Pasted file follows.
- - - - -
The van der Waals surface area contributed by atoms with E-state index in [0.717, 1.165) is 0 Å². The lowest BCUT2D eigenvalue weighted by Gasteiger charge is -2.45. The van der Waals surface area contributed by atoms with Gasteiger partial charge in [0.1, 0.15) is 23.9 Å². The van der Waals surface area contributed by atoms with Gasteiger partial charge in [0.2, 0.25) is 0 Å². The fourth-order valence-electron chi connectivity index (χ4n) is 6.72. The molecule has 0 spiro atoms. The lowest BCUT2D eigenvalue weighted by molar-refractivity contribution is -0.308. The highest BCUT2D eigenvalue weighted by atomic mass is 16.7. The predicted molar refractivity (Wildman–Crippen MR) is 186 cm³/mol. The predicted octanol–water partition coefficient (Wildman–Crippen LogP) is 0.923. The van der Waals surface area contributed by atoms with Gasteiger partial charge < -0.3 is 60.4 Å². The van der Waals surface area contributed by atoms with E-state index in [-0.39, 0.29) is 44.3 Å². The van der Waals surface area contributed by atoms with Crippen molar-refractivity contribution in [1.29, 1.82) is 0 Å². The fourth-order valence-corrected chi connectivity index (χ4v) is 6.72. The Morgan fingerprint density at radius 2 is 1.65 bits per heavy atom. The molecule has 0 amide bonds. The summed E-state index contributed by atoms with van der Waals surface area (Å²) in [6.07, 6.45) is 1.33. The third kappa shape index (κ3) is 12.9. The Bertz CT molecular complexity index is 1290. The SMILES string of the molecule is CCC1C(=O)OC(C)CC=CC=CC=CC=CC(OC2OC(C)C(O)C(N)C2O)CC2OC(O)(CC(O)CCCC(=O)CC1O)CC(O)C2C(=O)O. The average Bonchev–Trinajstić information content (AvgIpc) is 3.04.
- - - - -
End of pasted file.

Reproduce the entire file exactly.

The van der Waals surface area contributed by atoms with E-state index in [0.717, 1.165) is 0 Å². The lowest BCUT2D eigenvalue weighted by Gasteiger charge is -2.45. The van der Waals surface area contributed by atoms with Gasteiger partial charge in [0.1, 0.15) is 23.9 Å². The van der Waals surface area contributed by atoms with Gasteiger partial charge in [0.2, 0.25) is 0 Å². The fourth-order valence-electron chi connectivity index (χ4n) is 6.72. The molecule has 0 spiro atoms. The lowest BCUT2D eigenvalue weighted by molar-refractivity contribution is -0.308. The highest BCUT2D eigenvalue weighted by atomic mass is 16.7. The predicted molar refractivity (Wildman–Crippen MR) is 186 cm³/mol. The predicted octanol–water partition coefficient (Wildman–Crippen LogP) is 0.923. The van der Waals surface area contributed by atoms with Gasteiger partial charge < -0.3 is 60.4 Å². The van der Waals surface area contributed by atoms with E-state index in [-0.39, 0.29) is 44.3 Å². The van der Waals surface area contributed by atoms with Crippen molar-refractivity contribution in [1.29, 1.82) is 0 Å². The fourth-order valence-corrected chi connectivity index (χ4v) is 6.72. The Morgan fingerprint density at radius 2 is 1.65 bits per heavy atom. The molecule has 0 amide bonds. The summed E-state index contributed by atoms with van der Waals surface area (Å²) in [6.07, 6.45) is 1.33. The third kappa shape index (κ3) is 12.9. The Bertz CT molecular complexity index is 1290. The SMILES string of the molecule is CCC1C(=O)OC(C)CC=CC=CC=CC=CC(OC2OC(C)C(O)C(N)C2O)CC2OC(O)(CC(O)CCCC(=O)CC1O)CC(O)C2C(=O)O. The average Bonchev–Trinajstić information content (AvgIpc) is 3.04.